The answer to that question is revealed upon arrival in Central America, when Spike and another sailor, Bill (Robert Armstrong), pursue the same woman in a bar. This meeting quickly devolves into a physical confrontation, which leaves the indentation of Bill’s heart-shaped ring in Spike’s jaw. These two men share not only the same taste in women, but also the same thirst for violence, and they team up when the police try to break up their mano a mano bar brawl.

Spike and Bill leave jail together the next day, hand in hand, but their friendly demeanour is, at first, a façade – one enacted only so that they can attempt to duke it out without being arrested again. Eventually, however, they forge a truce, giving in to their masculine bond as fellow conquerors of the sea and connoisseurs of women, and, like a philistine Jules and Jim, the two men soon become inseparable. The arrival of a woman, Madamoiselle Godiva (Louise Brooks), in Spike’s life, however, threatens to come between them.

While Spike and Bill are caricatures of masculinity, Madamoiselle Godiva is not a caricature of femininity but, rather, a reciprocation of the protagonists’ basest desires. She’s alluring and daring, and her introduction on screen touts both of those qualities. Hawks’ camera – commandeered by both L. William O’Connell and Rudolph J. Bergquist – revels in her slender form and the thin fabric of her wardrobe, drawing out her leap from a diving board in stammered, dreamlike slow motion. Still, she is not beholden to the imaginations of either Spike or Bill, nor those of any other man: she has her own plans and desires (and were she the protagonist of this film rather than the men, perhaps she’d be a more sympathetic presence).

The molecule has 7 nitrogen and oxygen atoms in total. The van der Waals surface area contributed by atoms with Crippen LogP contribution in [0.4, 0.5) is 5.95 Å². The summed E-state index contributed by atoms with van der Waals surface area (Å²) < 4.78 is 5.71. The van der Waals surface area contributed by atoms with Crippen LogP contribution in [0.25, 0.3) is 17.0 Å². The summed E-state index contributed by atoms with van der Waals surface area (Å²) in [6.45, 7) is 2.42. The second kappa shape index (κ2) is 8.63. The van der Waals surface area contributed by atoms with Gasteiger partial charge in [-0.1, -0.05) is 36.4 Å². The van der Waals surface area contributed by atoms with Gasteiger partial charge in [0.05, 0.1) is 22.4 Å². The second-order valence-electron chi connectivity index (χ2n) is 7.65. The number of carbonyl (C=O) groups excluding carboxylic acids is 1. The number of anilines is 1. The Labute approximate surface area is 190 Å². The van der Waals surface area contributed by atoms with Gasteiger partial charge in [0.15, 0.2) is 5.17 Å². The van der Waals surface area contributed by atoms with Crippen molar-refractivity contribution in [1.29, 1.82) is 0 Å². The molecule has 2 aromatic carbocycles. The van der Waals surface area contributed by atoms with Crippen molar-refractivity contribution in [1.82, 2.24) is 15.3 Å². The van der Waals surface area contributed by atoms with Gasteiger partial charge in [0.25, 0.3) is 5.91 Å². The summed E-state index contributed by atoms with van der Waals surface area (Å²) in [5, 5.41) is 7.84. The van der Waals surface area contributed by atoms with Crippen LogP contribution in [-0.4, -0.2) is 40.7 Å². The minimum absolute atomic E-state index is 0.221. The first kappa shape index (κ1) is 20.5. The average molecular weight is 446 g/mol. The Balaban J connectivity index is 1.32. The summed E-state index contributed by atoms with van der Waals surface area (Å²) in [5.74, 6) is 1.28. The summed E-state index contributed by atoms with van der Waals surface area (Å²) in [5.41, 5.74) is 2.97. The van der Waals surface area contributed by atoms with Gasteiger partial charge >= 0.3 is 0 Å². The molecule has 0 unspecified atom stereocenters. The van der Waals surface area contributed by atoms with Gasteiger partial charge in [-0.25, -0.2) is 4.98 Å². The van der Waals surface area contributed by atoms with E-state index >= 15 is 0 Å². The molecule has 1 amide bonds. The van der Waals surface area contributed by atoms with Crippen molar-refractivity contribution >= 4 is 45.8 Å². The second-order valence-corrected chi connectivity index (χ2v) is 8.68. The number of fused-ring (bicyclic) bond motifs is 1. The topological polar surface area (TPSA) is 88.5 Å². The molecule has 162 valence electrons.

Amidst all of this, an inevitable existential crisis looms on the horizon, and its eventual landfall brings about one of the finest performative moments of the silent era courtesy of McLaglen – who proves himself in A Girl in Every Port to be far more than just the drunken Irish calvary officer he would play in John Ford films in the decades to come, as endearing as he is in those roles.

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A Girl in Every Port (1928 USA 78 mins)

Prod Co.: Fox Film Corporation Prod: Howard Hawks Dir: Howard Hawks Scr: Howard Hawks, James K. McGuinness, Seton I. Miller Phot: Rudolph J. Bergquist, L. William O’Connell Ed: Ralph Dixon

Cast: Victor McLaglen, Louise Brooks, Robert Armstrong, Maria Alba, Francis McDonald, Leila Hyams

About The Author

Grant Douglas Bromley is a graduate of Columbia University's Film Studies MA program, and is an independent filmmaker and essayist on the cinema based out of Knoxville, TN.